Winter presents some huge barriers to exercising outside. But, it’s so worth the effort because exercising in nature provides the best mood enhancers and no negative side effects. Safety is the biggest concern this time of year. Falls can result in major injuries, and frostbite and hypothermia can both cause lasting damage. Fortunately there are both high-tech and low-tech ways to help you enjoy a safe and exhilarating workout outdoors. Ready to get out there? Here are our best winter hacks to keep you exercising outside.
Hack #1: Wear the Right Layers
“There is no bad weather, only inappropriate clothing.”~ Ranulph Fiennes
Fabrics that wick moisture away from the body are key in winter. Some examples include merino wool, silk and synthetic fabrics. Avoid cotton and linen in the winter when you’re going to be sweating, these materials hold moisture and are a better choice for summer.
In general, getting wet is your enemy. If you know you’ll be breaking a sweat during your workout, bring extra dry layers. Change into them if you plan to be out in the cold for a long time.
Hack #2: Wear the Right Footwear
Ice is the main threat that causes falls in the winter. We’ve treated countless patients who’ve fallen on the ice with varying degrees of injuries. The one comment we hear over and over again? “I didn’t see the ice.” Ice is tricky. It hides under snow, doesn’t always look shiny, sticks around in shady areas even on warmer days, and there can be tiny patches of it amidst perfectly stable ground.
Shoes and boots with good traction are a must. Even better, put some extra traction on the soles of your boots. They make a big difference by giving you more stability and confidence to get outside on winter trails. One downside, they can be a little hard to put on and take off. If you have weak or painful hands, we suggest finding a good pair of boots designated for outdoors and leaving them on until the ice is gone.
Hack #3: Use External Heat Sources
Some winter sports like alpine skiing involve more idle time like sitting on cold windy chairlifts or standing in lift lines. In these cases, sometimes even the best clothes can’t keep you warm. This is where external heat comes in handy. The lowest-tech and most affordable versions are disposable chemical hand, toe and body warmers.
Now there are some super high-tech battery operated electric warmers available for purchase. Some are even operated via Bluetooth rather than manually operated. Heated gloves, heated boot insoles, heated socks, heated vests, and even heated boot bags can all be purchased for the most cold-averse of us.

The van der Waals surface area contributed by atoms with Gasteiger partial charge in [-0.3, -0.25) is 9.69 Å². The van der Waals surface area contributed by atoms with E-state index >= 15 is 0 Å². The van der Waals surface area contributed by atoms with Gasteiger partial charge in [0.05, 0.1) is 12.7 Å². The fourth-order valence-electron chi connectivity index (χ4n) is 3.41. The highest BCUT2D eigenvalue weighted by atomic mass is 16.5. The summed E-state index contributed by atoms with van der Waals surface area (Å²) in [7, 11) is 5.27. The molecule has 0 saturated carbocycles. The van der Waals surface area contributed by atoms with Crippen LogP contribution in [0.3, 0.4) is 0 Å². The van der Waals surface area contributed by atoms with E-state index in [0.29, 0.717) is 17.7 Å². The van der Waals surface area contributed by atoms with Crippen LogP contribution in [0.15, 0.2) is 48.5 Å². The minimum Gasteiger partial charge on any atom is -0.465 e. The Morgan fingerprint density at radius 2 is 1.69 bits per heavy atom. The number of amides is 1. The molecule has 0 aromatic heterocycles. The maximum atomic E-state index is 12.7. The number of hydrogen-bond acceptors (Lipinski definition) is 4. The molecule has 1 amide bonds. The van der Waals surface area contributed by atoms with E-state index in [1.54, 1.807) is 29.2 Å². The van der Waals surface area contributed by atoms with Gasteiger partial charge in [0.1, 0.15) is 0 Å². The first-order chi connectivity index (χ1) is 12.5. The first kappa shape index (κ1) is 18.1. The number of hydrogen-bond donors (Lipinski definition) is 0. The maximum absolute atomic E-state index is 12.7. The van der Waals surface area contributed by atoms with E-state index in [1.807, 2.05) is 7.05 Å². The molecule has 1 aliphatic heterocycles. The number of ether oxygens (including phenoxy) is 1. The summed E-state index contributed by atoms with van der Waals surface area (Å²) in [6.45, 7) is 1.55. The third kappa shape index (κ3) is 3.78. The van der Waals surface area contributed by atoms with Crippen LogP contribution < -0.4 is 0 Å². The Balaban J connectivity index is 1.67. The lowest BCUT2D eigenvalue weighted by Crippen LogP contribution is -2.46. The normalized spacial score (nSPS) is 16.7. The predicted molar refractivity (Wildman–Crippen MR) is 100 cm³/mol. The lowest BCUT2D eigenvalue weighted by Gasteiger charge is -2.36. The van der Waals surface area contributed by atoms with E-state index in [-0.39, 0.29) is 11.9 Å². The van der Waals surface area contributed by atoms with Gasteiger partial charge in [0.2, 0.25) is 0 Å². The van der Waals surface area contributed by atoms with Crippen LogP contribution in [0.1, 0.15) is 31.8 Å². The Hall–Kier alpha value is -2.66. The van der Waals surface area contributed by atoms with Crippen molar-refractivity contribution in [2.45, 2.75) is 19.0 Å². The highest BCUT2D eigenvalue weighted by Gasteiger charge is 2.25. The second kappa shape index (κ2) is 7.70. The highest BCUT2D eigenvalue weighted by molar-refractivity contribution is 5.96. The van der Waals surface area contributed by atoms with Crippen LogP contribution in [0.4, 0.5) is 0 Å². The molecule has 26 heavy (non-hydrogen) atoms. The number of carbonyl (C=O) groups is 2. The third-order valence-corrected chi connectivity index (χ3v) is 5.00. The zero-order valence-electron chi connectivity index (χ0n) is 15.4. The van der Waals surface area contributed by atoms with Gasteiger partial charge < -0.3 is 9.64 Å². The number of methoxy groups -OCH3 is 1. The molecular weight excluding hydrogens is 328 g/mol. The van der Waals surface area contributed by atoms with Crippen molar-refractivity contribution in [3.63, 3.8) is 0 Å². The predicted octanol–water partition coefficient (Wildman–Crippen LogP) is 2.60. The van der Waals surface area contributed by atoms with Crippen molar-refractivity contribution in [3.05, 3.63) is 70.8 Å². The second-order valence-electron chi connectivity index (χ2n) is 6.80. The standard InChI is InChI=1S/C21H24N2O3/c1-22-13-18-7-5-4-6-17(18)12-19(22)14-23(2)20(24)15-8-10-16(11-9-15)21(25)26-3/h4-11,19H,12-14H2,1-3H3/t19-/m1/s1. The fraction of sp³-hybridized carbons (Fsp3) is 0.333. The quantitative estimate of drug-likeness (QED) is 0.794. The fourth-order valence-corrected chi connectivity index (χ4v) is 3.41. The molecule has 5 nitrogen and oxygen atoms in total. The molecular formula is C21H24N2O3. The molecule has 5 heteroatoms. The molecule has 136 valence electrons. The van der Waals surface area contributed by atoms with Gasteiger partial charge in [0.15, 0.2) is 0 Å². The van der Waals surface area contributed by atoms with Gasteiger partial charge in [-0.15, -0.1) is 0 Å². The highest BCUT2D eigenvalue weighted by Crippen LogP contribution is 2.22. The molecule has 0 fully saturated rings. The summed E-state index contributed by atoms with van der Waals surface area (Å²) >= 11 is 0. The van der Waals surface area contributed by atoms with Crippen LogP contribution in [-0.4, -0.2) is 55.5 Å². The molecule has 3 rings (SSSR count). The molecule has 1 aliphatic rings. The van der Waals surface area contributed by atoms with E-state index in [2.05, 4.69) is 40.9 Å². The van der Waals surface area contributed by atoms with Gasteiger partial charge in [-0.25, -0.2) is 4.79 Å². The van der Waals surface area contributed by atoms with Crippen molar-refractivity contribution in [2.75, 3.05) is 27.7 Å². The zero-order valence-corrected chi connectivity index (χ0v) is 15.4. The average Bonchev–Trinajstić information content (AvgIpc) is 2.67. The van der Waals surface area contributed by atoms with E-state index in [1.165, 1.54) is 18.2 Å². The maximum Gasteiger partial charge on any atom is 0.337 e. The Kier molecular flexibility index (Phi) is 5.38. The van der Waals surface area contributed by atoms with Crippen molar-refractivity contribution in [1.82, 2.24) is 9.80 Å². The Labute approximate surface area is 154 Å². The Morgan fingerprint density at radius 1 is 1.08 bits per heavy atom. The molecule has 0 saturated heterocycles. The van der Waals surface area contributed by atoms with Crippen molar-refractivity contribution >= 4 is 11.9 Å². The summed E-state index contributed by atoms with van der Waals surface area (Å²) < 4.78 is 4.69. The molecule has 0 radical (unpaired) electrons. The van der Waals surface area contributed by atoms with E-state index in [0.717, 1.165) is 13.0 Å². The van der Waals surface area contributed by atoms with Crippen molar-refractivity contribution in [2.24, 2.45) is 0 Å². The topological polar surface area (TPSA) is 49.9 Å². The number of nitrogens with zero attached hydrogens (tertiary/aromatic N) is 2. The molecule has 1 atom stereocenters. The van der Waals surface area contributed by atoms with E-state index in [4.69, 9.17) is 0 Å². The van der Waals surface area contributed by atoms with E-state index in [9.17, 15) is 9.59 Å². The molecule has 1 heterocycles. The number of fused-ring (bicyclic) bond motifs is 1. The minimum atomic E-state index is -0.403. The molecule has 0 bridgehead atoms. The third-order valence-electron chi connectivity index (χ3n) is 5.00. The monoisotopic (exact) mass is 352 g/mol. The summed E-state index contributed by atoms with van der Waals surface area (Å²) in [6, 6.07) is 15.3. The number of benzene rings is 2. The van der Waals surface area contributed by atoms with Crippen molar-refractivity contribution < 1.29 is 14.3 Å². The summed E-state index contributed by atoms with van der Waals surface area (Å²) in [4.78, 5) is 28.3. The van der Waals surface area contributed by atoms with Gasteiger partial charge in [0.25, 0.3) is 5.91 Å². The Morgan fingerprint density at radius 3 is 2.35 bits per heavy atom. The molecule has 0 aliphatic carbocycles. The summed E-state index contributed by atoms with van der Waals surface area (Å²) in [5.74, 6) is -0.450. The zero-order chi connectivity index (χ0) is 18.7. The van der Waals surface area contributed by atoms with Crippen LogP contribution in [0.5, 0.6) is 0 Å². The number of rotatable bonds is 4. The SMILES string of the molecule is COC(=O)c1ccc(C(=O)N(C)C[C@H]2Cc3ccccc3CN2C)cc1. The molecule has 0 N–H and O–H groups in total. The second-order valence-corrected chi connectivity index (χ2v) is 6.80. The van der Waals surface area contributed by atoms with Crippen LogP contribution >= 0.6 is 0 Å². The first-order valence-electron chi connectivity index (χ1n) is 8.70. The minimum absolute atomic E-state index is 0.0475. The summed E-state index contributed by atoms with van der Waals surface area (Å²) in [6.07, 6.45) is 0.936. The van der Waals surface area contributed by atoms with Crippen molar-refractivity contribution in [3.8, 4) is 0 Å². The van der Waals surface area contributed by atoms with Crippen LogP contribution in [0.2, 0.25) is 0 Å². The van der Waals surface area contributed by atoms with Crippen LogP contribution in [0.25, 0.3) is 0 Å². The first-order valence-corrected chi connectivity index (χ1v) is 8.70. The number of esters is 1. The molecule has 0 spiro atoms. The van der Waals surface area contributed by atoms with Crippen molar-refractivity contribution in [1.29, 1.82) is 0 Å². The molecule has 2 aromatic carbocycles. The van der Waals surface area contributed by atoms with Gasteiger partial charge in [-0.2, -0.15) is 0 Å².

Hack #4: Cover the Appendages
Frostbite is most common on the fingers, toes, nose, ears, cheeks and chin. Keep all of these appendages covered and warm. Neck warmers, scarves, goggles, headbands, hats, mittens or gloves and warm socks and boots are all essential in winter. If those aren’t enough to keep you warm, see Hack #3.
Hack #5: Get Above the Inversion
We live and play in and around Boise, Idaho. The Treasure Valley has a notorious inversion season that is most noticeable in winter. Due to the shape of our valley, cold air gets trapped under a thick layer of dense fog mixed with smog. Temperatures under this layer can be several degrees cooler.
Amazingly, if you can get above it, it can be warm sunny and can feel downright balmy!
Hack #6: Respect Mother Nature
Wind, blizzards and low visibility are the least safe conditions in winter. If it’s windy, whichever activity you choose will feel much colder. Plan to shorten the duration of your excursion when it’s windy out. Low visibility conditions can result in disorientation, getting lost, or not seeing variations on the trails which can lead to injuries.
Winter Resource Links near Boise, Idaho
Whenever you’re planning a winter excursion, it’s good to plan ahead. Check the weather, snow reports, trail conditions and avalanche reports before you head out.
National Weather Service – Boise Idaho
Ridge to Rivers Winter Trail Use – this link describes the importance of winter trail etiquette and links to trails that are most likely good bets or ones to avoid in winter.
Ridge to Rivers Facebook Page – they post Trail Reports most days – follow their page and check before heading into the foothills!
Avalanche Reports – click the area where you plan to go in the back country and follow the link to the full report
Is all this talk about the cold winter weather have you dreaming of the hot summer? Fuel your fantasies of hot weather and read Summer Hacks to Keep You Exercising Outside
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